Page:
Mumbai based Puneri dhol tasha group to perform at international folk music festival
A city-based Puneri dhol tasha group, Swargandhar, will perform at an international folk music festival
The fervour of Gudi Padva or Ganesh Chaturthi is incomplete without the resounding beats of dhols. Now, Swargandhar, a city-based Puneri dhol tasha group is set to give a thumping performance at the IX International Festival Of Folklore in Lloret de Mar (June 25 to 30), a UNESCO-partnered folk music festival.
The 'pathak' or the group was founded in 2014 by Prasad Pimpale who works at a logistics firm. The group comprises students and professionals from various industries such as hospitality, banking and music, aged eight to 40. In addition to playing for festivals such as Gudi Padva and Ganesh Chaturthi, the group also performs at corporate events and college festivals. The group, which has departed for Spain, will give a 20-minute performance comprising traditional beats of the Powada, Puneri and yuva dhol, on two days at the festival this week. The strength of the group is 140 members, of which 30 will be performing in Spain. The group had applied to perform at this festival (they were selected for other European folk festivals too) via their website, and successfully received an invite.
"Most of us joined Swargandhar to pursue a passionate hobby and to do something different, but we never thought a hobby would take us to Spain. We have been practicing from 5 pm to 10 pm every day now as we can't afford to make even a small mistake," says Ankita Inamdar, who was the first female member of the group. Ask her where do they find the energy to practice for long hours post their eight-hour jobs, she tells us that it's the drumming that gives them the energy, and however tired, they get charged when they play together. The women in the group play dhols weighing almost 14 kg.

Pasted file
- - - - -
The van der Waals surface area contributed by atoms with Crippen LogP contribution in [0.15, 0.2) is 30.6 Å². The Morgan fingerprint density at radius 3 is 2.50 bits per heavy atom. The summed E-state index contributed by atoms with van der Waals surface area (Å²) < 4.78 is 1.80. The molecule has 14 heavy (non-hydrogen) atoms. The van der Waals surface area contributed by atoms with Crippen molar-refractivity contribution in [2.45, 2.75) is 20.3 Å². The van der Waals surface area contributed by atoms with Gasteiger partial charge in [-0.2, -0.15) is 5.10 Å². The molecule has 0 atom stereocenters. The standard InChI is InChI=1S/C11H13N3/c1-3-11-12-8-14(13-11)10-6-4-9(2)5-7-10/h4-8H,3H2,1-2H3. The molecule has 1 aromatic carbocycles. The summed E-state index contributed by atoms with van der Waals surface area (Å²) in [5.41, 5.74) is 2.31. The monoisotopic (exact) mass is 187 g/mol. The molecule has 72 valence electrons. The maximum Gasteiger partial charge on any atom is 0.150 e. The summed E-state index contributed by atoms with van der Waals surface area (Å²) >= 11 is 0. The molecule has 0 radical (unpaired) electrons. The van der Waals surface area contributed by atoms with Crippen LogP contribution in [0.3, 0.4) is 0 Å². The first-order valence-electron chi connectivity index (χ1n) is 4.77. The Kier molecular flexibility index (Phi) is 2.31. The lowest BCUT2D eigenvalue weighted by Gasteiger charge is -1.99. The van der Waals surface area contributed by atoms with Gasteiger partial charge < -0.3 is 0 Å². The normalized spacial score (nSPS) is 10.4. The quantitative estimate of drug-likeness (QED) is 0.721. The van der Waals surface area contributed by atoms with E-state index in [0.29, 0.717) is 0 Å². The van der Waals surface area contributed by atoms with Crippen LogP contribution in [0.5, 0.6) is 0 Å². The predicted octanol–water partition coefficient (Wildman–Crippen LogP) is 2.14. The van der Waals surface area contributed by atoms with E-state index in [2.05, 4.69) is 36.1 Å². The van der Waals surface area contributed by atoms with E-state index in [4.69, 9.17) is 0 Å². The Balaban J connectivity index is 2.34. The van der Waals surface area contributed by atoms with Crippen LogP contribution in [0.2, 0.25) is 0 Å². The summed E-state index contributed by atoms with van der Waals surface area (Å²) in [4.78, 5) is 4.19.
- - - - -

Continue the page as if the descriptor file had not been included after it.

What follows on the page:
The youngest members to go on this trip are Asmi Tawde, 10, and Vainavi Mohite, 12, who tell us that their school friends are very excited about their trip, "They have asked us to bring back chocolates for all," giggles Tawde.
All the money that the group earns is used for the upkeep of the instruments and for charity drives, such as tree plantation, blood donation, beach clean-up, and they also financially support 20 girls from Ashti village in Beed district which is drought affected. The cost of the trip, which is close to Rs 30 lakh is being borne by Pimpale and the group, which has raised funds with the help of their friends and families. The biggest challenge, however, that the group faces is finding a spot for practice.
Since all of them are based around the suburb of Dahisar, they currently practice under a bridge near the Dahisar river, which is often disrupted due to the rains and complains from locals. "All we hope for now is that people like our performance there and this brings us more opportunities in the future," says Himangi Haldankar.
Catch up on all the latest Mumbai news, crime news, current affairs, and also a complete guide on Mumbai from food to things to do and events across the city here. Also download the new mid-day Android and iOS apps to get latest updates
DISCLAIMER: mid-day and its affiliates shall have no liability for any views, thoughts and comments expressed on this article.
Pig brain, rat meat and frog legs are delicacies in these Indian states!